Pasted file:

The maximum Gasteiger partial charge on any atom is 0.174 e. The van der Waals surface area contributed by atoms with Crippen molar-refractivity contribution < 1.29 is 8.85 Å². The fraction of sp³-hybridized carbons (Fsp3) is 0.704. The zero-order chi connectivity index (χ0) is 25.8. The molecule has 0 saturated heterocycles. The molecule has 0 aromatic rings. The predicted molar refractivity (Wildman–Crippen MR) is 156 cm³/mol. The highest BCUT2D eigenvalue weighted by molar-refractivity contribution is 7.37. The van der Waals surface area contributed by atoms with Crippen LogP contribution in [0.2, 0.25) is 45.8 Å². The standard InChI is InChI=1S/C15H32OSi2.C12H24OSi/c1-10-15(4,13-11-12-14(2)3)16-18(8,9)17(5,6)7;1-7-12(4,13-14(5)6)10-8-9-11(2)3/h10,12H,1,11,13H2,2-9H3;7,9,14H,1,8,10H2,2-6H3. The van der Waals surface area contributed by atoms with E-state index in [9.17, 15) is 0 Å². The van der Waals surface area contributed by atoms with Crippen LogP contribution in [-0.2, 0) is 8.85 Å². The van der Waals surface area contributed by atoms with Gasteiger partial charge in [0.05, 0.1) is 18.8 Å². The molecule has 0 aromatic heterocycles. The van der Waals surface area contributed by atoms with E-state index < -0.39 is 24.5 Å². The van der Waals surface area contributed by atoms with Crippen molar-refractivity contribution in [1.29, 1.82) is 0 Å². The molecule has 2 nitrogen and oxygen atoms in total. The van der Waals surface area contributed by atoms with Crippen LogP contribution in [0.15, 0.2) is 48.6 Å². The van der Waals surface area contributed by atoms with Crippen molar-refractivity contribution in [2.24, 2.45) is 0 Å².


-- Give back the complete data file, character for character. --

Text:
The maximum Gasteiger partial charge on any atom is 0.174 e. The van der Waals surface area contributed by atoms with Crippen molar-refractivity contribution < 1.29 is 8.85 Å². The fraction of sp³-hybridized carbons (Fsp3) is 0.704. The zero-order chi connectivity index (χ0) is 25.8. The molecule has 0 saturated heterocycles. The molecule has 0 aromatic rings. The predicted molar refractivity (Wildman–Crippen MR) is 156 cm³/mol. The highest BCUT2D eigenvalue weighted by molar-refractivity contribution is 7.37. The van der Waals surface area contributed by atoms with Crippen LogP contribution in [0.2, 0.25) is 45.8 Å². The standard InChI is InChI=1S/C15H32OSi2.C12H24OSi/c1-10-15(4,13-11-12-14(2)3)16-18(8,9)17(5,6)7;1-7-12(4,13-14(5)6)10-8-9-11(2)3/h10,12H,1,11,13H2,2-9H3;7,9,14H,1,8,10H2,2-6H3. The van der Waals surface area contributed by atoms with E-state index in [9.17, 15) is 0 Å². The van der Waals surface area contributed by atoms with Crippen LogP contribution in [-0.2, 0) is 8.85 Å². The van der Waals surface area contributed by atoms with Gasteiger partial charge in [0.05, 0.1) is 18.8 Å². The molecule has 0 aromatic heterocycles. The van der Waals surface area contributed by atoms with E-state index < -0.39 is 24.5 Å². The van der Waals surface area contributed by atoms with Crippen molar-refractivity contribution in [1.29, 1.82) is 0 Å². The molecule has 2 nitrogen and oxygen atoms in total. The van der Waals surface area contributed by atoms with Crippen LogP contribution in [0.15, 0.2) is 48.6 Å². The van der Waals surface area contributed by atoms with Crippen molar-refractivity contribution in [2.24, 2.45) is 0 Å².